Innovative Growth Accounting

Authors

Peter J. Klenow

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2020-16 | April 30, 2020

Recent work highlights a falling entry rate of new firms and a rising market share of large firms in the United States. To understand how these changing firm demographics have affected growth, we decompose produc­tivity growth into the firms doing the innovating. We trace how much each firm innovates by the rate at which it opens and closes plants, the market share of those plants, and how fast its surviving plants grow. Using data on all nonfarm businesses from 1982-2013, we find that new and young firms (ages Oto 5 years) account for almost one-half of growth- three times their share of employment. Large established firms contribute only one-tenth of growth despite representing one-fourth of employment. Older firms do explain most of the speedup and slowdown during the middle of our sam­ple. Finally, most growth takes the form of incumbents improving their own products, as opposed to creative destruction or new varieties.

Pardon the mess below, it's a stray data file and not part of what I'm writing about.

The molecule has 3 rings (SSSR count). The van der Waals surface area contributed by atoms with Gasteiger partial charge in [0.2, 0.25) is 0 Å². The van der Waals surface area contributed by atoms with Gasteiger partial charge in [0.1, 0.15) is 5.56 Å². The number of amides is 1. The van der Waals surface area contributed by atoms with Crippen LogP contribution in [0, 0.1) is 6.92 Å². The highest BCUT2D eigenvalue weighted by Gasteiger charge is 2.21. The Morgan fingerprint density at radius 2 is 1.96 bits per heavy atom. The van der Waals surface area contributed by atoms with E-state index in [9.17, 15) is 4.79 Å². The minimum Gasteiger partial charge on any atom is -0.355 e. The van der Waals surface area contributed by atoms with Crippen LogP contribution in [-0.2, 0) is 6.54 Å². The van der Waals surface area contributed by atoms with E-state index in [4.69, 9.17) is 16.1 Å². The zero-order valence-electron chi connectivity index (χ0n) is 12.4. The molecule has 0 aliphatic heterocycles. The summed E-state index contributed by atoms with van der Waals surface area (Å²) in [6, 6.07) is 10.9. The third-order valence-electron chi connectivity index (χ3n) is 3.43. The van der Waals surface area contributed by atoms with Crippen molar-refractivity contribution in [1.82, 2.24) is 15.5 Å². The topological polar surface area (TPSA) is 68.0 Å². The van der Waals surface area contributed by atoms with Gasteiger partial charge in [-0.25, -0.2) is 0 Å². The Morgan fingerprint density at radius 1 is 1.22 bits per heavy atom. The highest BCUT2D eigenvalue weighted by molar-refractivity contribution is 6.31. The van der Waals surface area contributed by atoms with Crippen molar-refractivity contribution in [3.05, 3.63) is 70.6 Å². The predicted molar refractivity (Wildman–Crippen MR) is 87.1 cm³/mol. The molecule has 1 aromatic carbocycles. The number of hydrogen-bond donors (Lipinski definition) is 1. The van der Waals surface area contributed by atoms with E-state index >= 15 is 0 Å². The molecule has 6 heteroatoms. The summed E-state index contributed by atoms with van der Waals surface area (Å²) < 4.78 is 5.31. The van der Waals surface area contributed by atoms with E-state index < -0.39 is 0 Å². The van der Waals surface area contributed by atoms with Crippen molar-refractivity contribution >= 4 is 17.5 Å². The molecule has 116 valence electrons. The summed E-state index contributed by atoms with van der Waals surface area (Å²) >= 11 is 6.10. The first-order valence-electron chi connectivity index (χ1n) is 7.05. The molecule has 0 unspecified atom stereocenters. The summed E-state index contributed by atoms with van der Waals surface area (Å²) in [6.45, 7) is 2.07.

Article Citation

Li, Huiyu, and Peter J. Klenow. 2020. “Innovative Growth Accounting,” Federal Reserve Bank of San Francisco Working Paper 2020-16. Available at https://doi.org/10.24148/wp2020-16

About the Author
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Huiyu Li is a research advisor in the Economic Research Department of the Federal Reserve Bank of San Francisco. Learn more about Huiyu Li